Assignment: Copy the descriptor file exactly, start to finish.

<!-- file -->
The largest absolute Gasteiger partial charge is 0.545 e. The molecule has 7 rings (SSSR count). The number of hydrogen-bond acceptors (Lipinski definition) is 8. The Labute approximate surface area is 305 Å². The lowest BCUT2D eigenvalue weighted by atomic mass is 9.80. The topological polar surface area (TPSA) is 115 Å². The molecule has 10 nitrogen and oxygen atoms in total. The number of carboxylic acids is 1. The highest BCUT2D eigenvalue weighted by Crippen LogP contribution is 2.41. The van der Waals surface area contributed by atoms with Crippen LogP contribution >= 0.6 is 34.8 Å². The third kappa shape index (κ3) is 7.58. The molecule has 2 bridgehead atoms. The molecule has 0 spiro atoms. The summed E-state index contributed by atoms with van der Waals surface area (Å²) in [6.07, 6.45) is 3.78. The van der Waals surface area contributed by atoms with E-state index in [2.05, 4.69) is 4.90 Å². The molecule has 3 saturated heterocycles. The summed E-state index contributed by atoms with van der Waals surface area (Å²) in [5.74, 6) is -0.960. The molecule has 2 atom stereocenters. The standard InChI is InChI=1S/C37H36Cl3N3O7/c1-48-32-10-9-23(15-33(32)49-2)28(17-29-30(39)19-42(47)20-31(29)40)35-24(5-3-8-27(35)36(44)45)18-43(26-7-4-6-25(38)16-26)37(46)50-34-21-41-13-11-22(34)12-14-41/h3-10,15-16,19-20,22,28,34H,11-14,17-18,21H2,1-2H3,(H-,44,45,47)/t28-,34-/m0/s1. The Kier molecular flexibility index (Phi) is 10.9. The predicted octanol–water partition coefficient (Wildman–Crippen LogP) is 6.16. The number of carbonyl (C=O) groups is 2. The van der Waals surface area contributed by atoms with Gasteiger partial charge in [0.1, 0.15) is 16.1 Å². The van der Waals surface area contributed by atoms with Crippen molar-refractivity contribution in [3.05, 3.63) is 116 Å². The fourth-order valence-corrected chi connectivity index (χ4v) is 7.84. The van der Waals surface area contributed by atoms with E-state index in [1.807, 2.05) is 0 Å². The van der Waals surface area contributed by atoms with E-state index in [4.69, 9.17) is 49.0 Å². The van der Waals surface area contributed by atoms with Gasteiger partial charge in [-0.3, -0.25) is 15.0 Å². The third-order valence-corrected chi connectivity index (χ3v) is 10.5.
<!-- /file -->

The largest absolute Gasteiger partial charge is 0.545 e. The molecule has 7 rings (SSSR count). The number of hydrogen-bond acceptors (Lipinski definition) is 8. The Labute approximate surface area is 305 Å². The lowest BCUT2D eigenvalue weighted by atomic mass is 9.80. The topological polar surface area (TPSA) is 115 Å². The molecule has 10 nitrogen and oxygen atoms in total. The number of carboxylic acids is 1. The highest BCUT2D eigenvalue weighted by Crippen LogP contribution is 2.41. The van der Waals surface area contributed by atoms with Crippen LogP contribution >= 0.6 is 34.8 Å². The third kappa shape index (κ3) is 7.58. The molecule has 2 bridgehead atoms. The molecule has 0 spiro atoms. The summed E-state index contributed by atoms with van der Waals surface area (Å²) in [6.07, 6.45) is 3.78. The van der Waals surface area contributed by atoms with E-state index in [2.05, 4.69) is 4.90 Å². The molecule has 3 saturated heterocycles. The summed E-state index contributed by atoms with van der Waals surface area (Å²) in [5.74, 6) is -0.960. The molecule has 2 atom stereocenters. The standard InChI is InChI=1S/C37H36Cl3N3O7/c1-48-32-10-9-23(15-33(32)49-2)28(17-29-30(39)19-42(47)20-31(29)40)35-24(5-3-8-27(35)36(44)45)18-43(26-7-4-6-25(38)16-26)37(46)50-34-21-41-13-11-22(34)12-14-41/h3-10,15-16,19-20,22,28,34H,11-14,17-18,21H2,1-2H3,(H-,44,45,47)/t28-,34-/m0/s1. The Kier molecular flexibility index (Phi) is 10.9. The predicted octanol–water partition coefficient (Wildman–Crippen LogP) is 6.16. The number of carbonyl (C=O) groups is 2. The van der Waals surface area contributed by atoms with Gasteiger partial charge in [0.1, 0.15) is 16.1 Å². The van der Waals surface area contributed by atoms with Crippen molar-refractivity contribution in [3.05, 3.63) is 116 Å². The fourth-order valence-corrected chi connectivity index (χ4v) is 7.84. The van der Waals surface area contributed by atoms with E-state index in [1.807, 2.05) is 0 Å². The van der Waals surface area contributed by atoms with E-state index in [4.69, 9.17) is 49.0 Å². The van der Waals surface area contributed by atoms with Gasteiger partial charge in [-0.3, -0.25) is 15.0 Å². The third-order valence-corrected chi connectivity index (χ3v) is 10.5.